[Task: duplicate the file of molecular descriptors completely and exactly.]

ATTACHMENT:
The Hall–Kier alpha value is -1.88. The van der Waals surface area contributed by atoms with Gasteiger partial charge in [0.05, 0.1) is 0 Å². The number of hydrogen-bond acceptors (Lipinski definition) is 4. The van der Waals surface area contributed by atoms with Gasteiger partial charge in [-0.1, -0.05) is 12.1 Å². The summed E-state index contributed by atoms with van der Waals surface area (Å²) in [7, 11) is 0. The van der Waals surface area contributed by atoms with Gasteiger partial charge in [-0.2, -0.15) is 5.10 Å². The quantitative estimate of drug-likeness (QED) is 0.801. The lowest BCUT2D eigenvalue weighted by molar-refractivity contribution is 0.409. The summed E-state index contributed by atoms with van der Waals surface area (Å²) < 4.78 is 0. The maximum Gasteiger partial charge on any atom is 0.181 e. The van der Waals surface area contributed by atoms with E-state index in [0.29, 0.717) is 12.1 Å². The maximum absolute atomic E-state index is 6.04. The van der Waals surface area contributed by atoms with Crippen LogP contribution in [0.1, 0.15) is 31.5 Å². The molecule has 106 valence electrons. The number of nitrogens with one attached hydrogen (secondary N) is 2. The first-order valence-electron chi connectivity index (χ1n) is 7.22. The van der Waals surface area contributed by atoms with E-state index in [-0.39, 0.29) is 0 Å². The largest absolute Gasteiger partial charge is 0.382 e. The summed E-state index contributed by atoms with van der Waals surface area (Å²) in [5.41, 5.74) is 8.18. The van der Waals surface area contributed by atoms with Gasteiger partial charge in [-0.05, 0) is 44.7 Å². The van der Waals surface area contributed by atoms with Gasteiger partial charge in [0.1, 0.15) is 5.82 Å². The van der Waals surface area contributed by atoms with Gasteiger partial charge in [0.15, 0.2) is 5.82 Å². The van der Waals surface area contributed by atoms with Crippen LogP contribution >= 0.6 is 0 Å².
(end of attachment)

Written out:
The Hall–Kier alpha value is -1.88. The van der Waals surface area contributed by atoms with Gasteiger partial charge in [0.05, 0.1) is 0 Å². The number of hydrogen-bond acceptors (Lipinski definition) is 4. The van der Waals surface area contributed by atoms with Gasteiger partial charge in [-0.1, -0.05) is 12.1 Å². The summed E-state index contributed by atoms with van der Waals surface area (Å²) in [7, 11) is 0. The van der Waals surface area contributed by atoms with Gasteiger partial charge in [-0.2, -0.15) is 5.10 Å². The quantitative estimate of drug-likeness (QED) is 0.801. The lowest BCUT2D eigenvalue weighted by molar-refractivity contribution is 0.409. The summed E-state index contributed by atoms with van der Waals surface area (Å²) < 4.78 is 0. The maximum Gasteiger partial charge on any atom is 0.181 e. The van der Waals surface area contributed by atoms with E-state index in [0.29, 0.717) is 12.1 Å². The maximum absolute atomic E-state index is 6.04. The van der Waals surface area contributed by atoms with Crippen LogP contribution in [0.1, 0.15) is 31.5 Å². The molecule has 106 valence electrons. The number of nitrogens with one attached hydrogen (secondary N) is 2. The first-order valence-electron chi connectivity index (χ1n) is 7.22. The van der Waals surface area contributed by atoms with E-state index in [-0.39, 0.29) is 0 Å². The largest absolute Gasteiger partial charge is 0.382 e. The summed E-state index contributed by atoms with van der Waals surface area (Å²) in [5.41, 5.74) is 8.18. The van der Waals surface area contributed by atoms with Gasteiger partial charge in [-0.05, 0) is 44.7 Å². The van der Waals surface area contributed by atoms with Gasteiger partial charge in [0.1, 0.15) is 5.82 Å². The van der Waals surface area contributed by atoms with Gasteiger partial charge in [0.15, 0.2) is 5.82 Å². The van der Waals surface area contributed by atoms with Crippen LogP contribution >= 0.6 is 0 Å².